On Monday 8th December, the Solemnity of the Immaculate Conception, I was delighted to attend on behalf of the Diocese, the Installation of Bishop John Arnold as the eleventh Bishop of Salford.
In a packed Salford Cathedral, filled with representatives from Parishes and Schools in the Diocese, hundreds of priests, most of the Bishops and two Cardinals, he was greeted at the door of the Cathedral by the Metropolitan Archbishop of Liverpool and the Provost of the Diocesan Chapter. They escorted him to the Altar, where the Apostolic Letter appointing Bishop Arnold was read, before he was solemnly seated in the Cathedra.
Bishop Arnold then presided over the celebration of Mass (photos are here) for the Solemnity. In his homily, Bishop John paid warm tribute to his predecessor Bishop Terence Brain and reminded all present of the generous willingness of Mary to accept the will of the Lord.
At the end of Mass (the liturgical booklet is here), after greetings from His Excellency Archbishop Antonio Mennini, the Holy Father’s representative (nuncio) in Great Britain, Bishop Arnold invited us – and especially his new Diocese to join him in reciting a simple prayer each day:”Stay with us, Lord, on our journey”.
Tomorrow – The Third Sunday of Advent is traditionally known as Gaudete Sunday because the liturgy today summons us to be glad and rejoice, in other words to be happy and cheerful in our outlook. The priest wears rose vestments rather than purple to show a ‘lighter’ mood.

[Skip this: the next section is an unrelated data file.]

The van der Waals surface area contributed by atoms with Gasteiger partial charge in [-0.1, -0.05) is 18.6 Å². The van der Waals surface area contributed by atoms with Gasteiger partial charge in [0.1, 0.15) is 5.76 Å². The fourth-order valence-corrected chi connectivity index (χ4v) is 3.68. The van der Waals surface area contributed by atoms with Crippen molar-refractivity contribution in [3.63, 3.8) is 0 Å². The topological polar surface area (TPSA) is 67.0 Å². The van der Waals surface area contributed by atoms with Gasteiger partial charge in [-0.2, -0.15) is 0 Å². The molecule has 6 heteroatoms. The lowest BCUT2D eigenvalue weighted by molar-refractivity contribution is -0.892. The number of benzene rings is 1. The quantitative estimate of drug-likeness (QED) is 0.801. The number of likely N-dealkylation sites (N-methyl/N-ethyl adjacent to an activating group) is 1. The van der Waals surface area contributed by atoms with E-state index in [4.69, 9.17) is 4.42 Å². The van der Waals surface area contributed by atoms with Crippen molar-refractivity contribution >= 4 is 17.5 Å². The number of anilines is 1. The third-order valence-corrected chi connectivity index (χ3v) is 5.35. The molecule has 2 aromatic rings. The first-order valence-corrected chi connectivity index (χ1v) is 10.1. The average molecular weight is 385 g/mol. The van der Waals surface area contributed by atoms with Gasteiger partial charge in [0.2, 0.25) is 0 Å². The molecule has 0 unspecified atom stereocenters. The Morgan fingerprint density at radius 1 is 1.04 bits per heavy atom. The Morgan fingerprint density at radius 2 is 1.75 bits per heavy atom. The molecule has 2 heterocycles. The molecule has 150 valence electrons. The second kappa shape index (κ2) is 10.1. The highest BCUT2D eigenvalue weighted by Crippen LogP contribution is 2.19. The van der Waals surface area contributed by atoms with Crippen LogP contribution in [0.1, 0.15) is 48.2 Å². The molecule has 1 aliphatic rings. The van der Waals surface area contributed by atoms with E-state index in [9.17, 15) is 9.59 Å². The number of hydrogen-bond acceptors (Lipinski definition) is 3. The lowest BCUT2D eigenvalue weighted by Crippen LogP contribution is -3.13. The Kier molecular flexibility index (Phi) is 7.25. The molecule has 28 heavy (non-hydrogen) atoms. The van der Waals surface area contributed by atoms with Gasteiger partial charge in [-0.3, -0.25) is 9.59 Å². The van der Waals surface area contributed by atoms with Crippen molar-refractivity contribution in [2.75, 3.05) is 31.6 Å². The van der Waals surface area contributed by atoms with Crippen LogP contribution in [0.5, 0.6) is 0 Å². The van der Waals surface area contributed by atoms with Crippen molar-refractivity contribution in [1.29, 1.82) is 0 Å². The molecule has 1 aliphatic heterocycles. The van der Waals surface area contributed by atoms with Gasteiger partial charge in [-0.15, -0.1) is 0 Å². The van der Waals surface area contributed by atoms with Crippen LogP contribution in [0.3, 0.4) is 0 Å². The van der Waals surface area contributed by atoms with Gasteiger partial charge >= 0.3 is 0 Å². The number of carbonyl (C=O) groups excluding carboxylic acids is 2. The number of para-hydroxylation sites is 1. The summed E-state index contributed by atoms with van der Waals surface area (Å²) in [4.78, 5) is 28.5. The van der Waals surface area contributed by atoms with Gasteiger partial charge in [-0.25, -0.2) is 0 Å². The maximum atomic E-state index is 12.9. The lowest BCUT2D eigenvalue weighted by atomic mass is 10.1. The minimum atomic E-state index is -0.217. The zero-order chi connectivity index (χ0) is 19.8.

Though different from Lent, Advent remains a penitential and preparatory season as the use of the colour purple suggests. We are therefore invited on this Sunday to pause and know the reason why we should rejoice, for we do live in the midst of an often troubled and unquiet world as the media keep reminding us.
We need to understand that the intention behind the Church’s liturgy is to lift us up and usher us into God’s time, and so challenges us to open our minds to God’s way of doing things as revealed and laid out in Sacred Scripture.
The simple but clear message today is that we should enter into the spirit of the liturgy and be happy at the thought of what almighty God has done for us. All of God’s promises and his initiatives throughout the long history of the people of Israel find their ‘yes’ in the One whom we acknowledge as Lord – Jesus Christ.
Jesus is God’s final, definitive and most authoritative Word spoken to us, and is precisely the reason for our joy.The liturgy endeavours to capture and convey to us today the mind and sentiments of the Lord Jesus Christ. In his farewell discourse to his disciples after the Last Supper Christ wanted his disciples to share in the fullness of his joy and to experience his peace (John 15:11; 16:33).
Even during this time of Advent and preparation for the birth of Christ, we are invited to enter and rediscover the present reality of the risen and triumphant Christ standing in our midst. Each new Advent is intended to lead us to an ever deeper realisation of the wonder of the Incarnation and its ongoing impact on us and on our world.
With Christ’s entry into our world of time a light has come from God that may never be extinguished, whatever winds and storms may blow.
Let us then allow ourselves to be infused and touched by the spirit of the liturgy of Guadete Sunday. It is the Lord God who calls us to be joyful, not admittedly with a joy of this world, but one which does not depend on the passing delights of everyday.
Cherish and savour the words of Paul from the entry antiphon, The Lord is near. They are in fact the words of Christ addressed to us, he stands always in our midst as his beloved people whom he has purchased by his precious blood. And he has solemnly pledged that the joy he gives, no one will take away from us (John 16:22). That is his gift freely offered to us on this Gaudete Sunday!
As ever in Christ our Lord,
+Michael G Campbell OSA
Bishop of Lancaster